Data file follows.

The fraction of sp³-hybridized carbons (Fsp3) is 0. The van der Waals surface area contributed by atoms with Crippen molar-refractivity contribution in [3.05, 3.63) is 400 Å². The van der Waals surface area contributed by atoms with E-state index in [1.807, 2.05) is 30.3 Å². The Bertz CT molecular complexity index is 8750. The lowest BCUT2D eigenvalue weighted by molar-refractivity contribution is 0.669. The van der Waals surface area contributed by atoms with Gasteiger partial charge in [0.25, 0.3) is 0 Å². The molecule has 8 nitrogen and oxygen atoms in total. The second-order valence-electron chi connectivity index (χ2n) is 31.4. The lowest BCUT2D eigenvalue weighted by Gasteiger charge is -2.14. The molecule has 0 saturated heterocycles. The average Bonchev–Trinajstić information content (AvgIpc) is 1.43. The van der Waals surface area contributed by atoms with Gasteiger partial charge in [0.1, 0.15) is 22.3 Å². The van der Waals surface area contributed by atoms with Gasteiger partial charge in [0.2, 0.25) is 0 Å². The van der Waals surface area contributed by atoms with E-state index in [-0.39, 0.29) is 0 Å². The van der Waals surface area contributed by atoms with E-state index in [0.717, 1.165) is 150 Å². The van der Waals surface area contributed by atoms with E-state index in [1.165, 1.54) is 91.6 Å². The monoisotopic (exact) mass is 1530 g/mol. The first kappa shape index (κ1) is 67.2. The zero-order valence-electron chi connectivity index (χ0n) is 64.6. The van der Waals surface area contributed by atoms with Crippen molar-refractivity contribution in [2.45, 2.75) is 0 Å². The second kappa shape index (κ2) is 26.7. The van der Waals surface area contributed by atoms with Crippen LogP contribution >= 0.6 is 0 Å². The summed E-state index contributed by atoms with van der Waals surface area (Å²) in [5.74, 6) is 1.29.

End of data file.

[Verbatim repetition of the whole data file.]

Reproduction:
The fraction of sp³-hybridized carbons (Fsp3) is 0. The van der Waals surface area contributed by atoms with Crippen molar-refractivity contribution in [3.05, 3.63) is 400 Å². The van der Waals surface area contributed by atoms with E-state index in [1.807, 2.05) is 30.3 Å². The Bertz CT molecular complexity index is 8750. The lowest BCUT2D eigenvalue weighted by molar-refractivity contribution is 0.669. The van der Waals surface area contributed by atoms with Gasteiger partial charge in [0.25, 0.3) is 0 Å². The molecule has 8 nitrogen and oxygen atoms in total. The second-order valence-electron chi connectivity index (χ2n) is 31.4. The lowest BCUT2D eigenvalue weighted by Gasteiger charge is -2.14. The molecule has 0 saturated heterocycles. The average Bonchev–Trinajstić information content (AvgIpc) is 1.43. The van der Waals surface area contributed by atoms with Gasteiger partial charge in [0.1, 0.15) is 22.3 Å². The van der Waals surface area contributed by atoms with Gasteiger partial charge in [0.2, 0.25) is 0 Å². The van der Waals surface area contributed by atoms with E-state index in [-0.39, 0.29) is 0 Å². The van der Waals surface area contributed by atoms with E-state index in [0.717, 1.165) is 150 Å². The van der Waals surface area contributed by atoms with E-state index in [1.165, 1.54) is 91.6 Å². The monoisotopic (exact) mass is 1530 g/mol. The first kappa shape index (κ1) is 67.2. The zero-order valence-electron chi connectivity index (χ0n) is 64.6. The van der Waals surface area contributed by atoms with Crippen molar-refractivity contribution in [2.45, 2.75) is 0 Å². The second kappa shape index (κ2) is 26.7. The van der Waals surface area contributed by atoms with Crippen LogP contribution >= 0.6 is 0 Å². The summed E-state index contributed by atoms with van der Waals surface area (Å²) in [5.74, 6) is 1.29.